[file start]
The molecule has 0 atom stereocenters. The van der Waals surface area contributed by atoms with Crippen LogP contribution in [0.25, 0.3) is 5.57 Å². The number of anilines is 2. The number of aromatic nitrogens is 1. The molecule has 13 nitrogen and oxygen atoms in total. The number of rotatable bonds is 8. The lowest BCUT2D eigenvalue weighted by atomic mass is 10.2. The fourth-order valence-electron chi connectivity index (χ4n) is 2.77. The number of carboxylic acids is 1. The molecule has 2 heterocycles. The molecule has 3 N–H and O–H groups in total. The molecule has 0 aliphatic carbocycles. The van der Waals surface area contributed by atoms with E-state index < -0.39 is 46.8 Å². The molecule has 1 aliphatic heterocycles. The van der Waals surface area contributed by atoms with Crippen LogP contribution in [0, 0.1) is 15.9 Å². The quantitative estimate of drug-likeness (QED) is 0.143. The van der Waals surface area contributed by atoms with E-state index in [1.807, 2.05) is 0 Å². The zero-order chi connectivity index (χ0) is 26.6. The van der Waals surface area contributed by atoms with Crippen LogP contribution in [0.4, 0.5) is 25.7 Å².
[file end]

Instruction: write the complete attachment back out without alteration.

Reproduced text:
The molecule has 0 atom stereocenters. The van der Waals surface area contributed by atoms with Crippen LogP contribution in [0.25, 0.3) is 5.57 Å². The number of anilines is 2. The number of aromatic nitrogens is 1. The molecule has 13 nitrogen and oxygen atoms in total. The number of rotatable bonds is 8. The lowest BCUT2D eigenvalue weighted by atomic mass is 10.2. The fourth-order valence-electron chi connectivity index (χ4n) is 2.77. The number of carboxylic acids is 1. The molecule has 2 heterocycles. The molecule has 3 N–H and O–H groups in total. The molecule has 0 aliphatic carbocycles. The van der Waals surface area contributed by atoms with E-state index < -0.39 is 46.8 Å². The molecule has 1 aliphatic heterocycles. The van der Waals surface area contributed by atoms with Crippen LogP contribution in [0, 0.1) is 15.9 Å². The quantitative estimate of drug-likeness (QED) is 0.143. The van der Waals surface area contributed by atoms with E-state index in [1.807, 2.05) is 0 Å². The zero-order chi connectivity index (χ0) is 26.6. The van der Waals surface area contributed by atoms with Crippen LogP contribution in [0.4, 0.5) is 25.7 Å².